One reason the 1911 is more manageable is that it has a steel frame. The gun is heavy! And it's heavy down low where it helps.
There is no question the .40 is snappy. Go to a range that rents the various guns and try them. Here's a test that anyone can do: Using slow fire at 7 yards, see how tight your group is with a 9mm and then with a .40 S&W. I would almost bet that the 9mm is going to be tighter. It isn't the gun, it isn't the ammo, it's the flinch.
And make sure you are using 'real' ammo. In the .40 S&W try the Federal Classic 180 gr JHP at 990 fps. That's what LE uses around here. I don't know what the equivalent 9mm might be but perhaps you can find something marked 'NATO', probably 124 gr FMJ.
Given that the modern 9mm SD ammo is nearly as capable as the .40 stuff, there is every reason to consider shooting 9mm. It really comes down to hitting the target. You can see where even NYPD had a horrific amount of collateral damage in their most recent highly publicized shooting. You absolutely must hit the target.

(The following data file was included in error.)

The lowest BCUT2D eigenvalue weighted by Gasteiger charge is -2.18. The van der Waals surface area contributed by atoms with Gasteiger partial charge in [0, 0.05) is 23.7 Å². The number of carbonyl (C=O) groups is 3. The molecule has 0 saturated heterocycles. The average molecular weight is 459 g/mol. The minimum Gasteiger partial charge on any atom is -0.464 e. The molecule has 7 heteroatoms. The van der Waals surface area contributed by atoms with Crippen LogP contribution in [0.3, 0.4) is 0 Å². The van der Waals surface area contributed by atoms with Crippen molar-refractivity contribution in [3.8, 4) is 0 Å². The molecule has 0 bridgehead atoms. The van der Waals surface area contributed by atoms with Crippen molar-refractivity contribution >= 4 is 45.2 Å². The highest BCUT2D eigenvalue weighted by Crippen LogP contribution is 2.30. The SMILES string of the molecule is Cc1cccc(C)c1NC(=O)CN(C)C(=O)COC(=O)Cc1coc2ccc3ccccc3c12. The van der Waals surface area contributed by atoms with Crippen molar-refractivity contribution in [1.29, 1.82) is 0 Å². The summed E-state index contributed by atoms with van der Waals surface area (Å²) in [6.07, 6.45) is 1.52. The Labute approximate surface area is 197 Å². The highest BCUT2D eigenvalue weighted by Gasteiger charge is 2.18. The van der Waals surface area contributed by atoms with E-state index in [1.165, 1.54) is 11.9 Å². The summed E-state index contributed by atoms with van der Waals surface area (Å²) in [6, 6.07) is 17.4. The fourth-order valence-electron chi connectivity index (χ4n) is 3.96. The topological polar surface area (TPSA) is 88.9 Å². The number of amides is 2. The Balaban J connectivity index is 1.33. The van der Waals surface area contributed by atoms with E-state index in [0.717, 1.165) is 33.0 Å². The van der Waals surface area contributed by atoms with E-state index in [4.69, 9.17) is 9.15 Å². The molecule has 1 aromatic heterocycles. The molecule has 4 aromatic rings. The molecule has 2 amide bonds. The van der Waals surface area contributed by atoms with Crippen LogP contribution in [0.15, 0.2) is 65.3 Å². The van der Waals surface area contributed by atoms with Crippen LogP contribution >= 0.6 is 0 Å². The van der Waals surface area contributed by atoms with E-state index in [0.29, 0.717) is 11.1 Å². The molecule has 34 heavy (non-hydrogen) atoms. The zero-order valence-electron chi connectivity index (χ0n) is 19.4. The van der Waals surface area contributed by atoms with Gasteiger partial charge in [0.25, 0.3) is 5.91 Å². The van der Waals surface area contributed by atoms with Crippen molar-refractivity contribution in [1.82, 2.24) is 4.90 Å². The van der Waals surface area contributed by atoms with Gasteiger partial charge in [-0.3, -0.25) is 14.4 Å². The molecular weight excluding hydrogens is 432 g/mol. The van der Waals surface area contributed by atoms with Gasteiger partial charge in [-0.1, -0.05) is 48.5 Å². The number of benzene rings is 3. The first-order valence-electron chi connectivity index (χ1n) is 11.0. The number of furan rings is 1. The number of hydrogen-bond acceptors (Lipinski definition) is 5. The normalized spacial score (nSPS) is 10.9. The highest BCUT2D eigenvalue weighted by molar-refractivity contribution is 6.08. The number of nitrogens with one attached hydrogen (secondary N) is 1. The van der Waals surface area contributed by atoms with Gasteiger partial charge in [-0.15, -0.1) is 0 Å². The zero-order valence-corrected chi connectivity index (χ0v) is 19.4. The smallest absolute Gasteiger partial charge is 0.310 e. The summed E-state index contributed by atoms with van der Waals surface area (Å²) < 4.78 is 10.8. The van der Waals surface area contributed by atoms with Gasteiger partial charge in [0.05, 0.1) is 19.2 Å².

In my view, the probability of hitting the target with a 9mm is much higher than with the .40 S&W with only a modest amount of practice. Sure, if you want to run through a few hundred rounds per week for months on end, you'll be a pretty good shooter. But, if 50 rounds is a big day on the range, you're likely to be better with a 9mm than a .40 S&W. BTW, around here LEOs qualify with 50 rounds 4 times per year. That's a walloping 200 rounds per year unless they do some homework on their own dime (and they don't!). I shoot that much or more every time I go out and while I don't shoot as much as I did when I was younger, I still get out a dozen or more times per year.
Try as many guns as you can and then decide. And, no, I don't hate the .40 S&W. I am about to start reloading it and my first batch will be 2000 rounds. I expect to reload 4000 rounds by the end of January. That's because I have 4000 rounds of brass... Guess how I got them! No, they're not 'free-range' brass.
"No matter how cynical you become, it's never enough to keep up." - Lily Tomlin